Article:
Re-Engineered ILP Ready for Launch - A new structuring option for private funds in 2021

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Re-Engineered ILP Ready for Launch - A new structuring option for private funds in 2021Ireland's Investment Limited Partnership (ILP) has undergone a significant overhaul to enhance its features in line with limited partnership fund regimes internationally. The Investment Limited Partnership (Amendment) Bill (Bill), a reform bill to the Investment Limited Partnerships Act 1994, passed through the Dáil this week and can be expected to be enacted in early January 2021.

The ILP will be a welcome addition to the fund structuring options for private fund sponsors looking to fundraise in the EU and beyond, and which compares well to alternatives elsewhere in the EU.

Outcome of Reform Process

The reforms under the Bill introduce several key enhancements to the ILP:

  • The ILP can be established as an umbrella structure such that it can have multiple sub-funds with statutory ring-fencing of liabilities. This presents a useful degree of flexibility to accommodate parallel vehicles or co-investment structures or to add additional strategies.
  • The safe harbour/white list activities that a limited partner can be involved in without losing its liability shield have been modernised and extended.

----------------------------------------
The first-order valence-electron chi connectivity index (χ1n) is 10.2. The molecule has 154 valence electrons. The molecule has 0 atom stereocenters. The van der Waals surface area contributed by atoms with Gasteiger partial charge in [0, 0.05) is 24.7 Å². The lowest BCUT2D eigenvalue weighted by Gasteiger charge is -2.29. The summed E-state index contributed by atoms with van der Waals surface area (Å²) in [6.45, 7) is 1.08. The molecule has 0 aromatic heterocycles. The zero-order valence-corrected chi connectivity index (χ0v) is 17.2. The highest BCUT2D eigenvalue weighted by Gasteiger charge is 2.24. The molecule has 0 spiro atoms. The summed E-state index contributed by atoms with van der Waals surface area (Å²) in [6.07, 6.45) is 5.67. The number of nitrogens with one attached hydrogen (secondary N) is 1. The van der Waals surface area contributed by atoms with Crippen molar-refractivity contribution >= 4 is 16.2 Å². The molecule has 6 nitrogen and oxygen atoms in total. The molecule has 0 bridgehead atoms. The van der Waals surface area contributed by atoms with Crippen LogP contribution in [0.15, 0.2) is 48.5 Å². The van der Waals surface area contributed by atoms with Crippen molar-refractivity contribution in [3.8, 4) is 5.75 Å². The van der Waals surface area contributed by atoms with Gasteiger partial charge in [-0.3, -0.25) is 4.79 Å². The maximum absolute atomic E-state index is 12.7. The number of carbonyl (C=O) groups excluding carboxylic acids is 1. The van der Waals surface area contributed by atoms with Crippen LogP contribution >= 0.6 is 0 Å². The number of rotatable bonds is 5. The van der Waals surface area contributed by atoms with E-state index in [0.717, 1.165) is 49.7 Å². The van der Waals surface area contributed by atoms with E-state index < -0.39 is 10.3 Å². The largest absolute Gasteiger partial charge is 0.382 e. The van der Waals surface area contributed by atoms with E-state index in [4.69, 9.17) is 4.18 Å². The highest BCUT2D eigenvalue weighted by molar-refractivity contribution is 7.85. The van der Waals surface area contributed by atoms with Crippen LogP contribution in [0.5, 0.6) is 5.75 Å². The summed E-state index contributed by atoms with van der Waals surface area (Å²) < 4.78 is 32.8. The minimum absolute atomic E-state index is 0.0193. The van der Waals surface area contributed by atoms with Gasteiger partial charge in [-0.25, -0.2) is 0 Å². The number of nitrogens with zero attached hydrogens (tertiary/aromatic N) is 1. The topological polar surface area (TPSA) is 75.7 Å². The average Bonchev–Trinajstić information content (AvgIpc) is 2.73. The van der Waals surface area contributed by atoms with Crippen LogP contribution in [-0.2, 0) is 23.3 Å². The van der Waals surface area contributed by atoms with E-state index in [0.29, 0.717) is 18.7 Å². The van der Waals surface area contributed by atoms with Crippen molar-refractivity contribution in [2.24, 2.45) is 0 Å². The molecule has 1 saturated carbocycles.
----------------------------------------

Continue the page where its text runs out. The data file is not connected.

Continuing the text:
• The limited partnership agreement can be amended by approval of a majority of limited partners or with the consent of the ILP's depository, as opposed to consent of all limited partners.
  • Statutory recognition that customary limited partner default protections are not unenforceable solely on the basis that they may be penal in nature.
  • Streamlining of the process around capital withdrawals and distributions.
  • A statutory process to facilitate migration of limited partnerships to Ireland.

An ILP must be authorised by the Central Bank, as either a retail AIF or as a qualifying investor AIF (“QIAIF”). The Central Bank is shortly introducing several helpful reforms to its AIF Rulebook to accommodate the classic elements of private funds. These include measures around differentiation of participation interests, stage investing, distribution waterfalls, carried interest and excuse/exclude provisions. In addition, the general partner of an ILP no longer needs to be specifically authorised or capitalised, but its directors will need to be approved as fit and proper by the Central Bank.

Impact of ILP Reform

The conclusion of the ILP reform process should make the ILP an attractive option for private fund sponsors who are seeking to establish an investment fund in the EU with access to the AIFMD marketing passport.

By John Ahern & Niall Crowley of William Fry.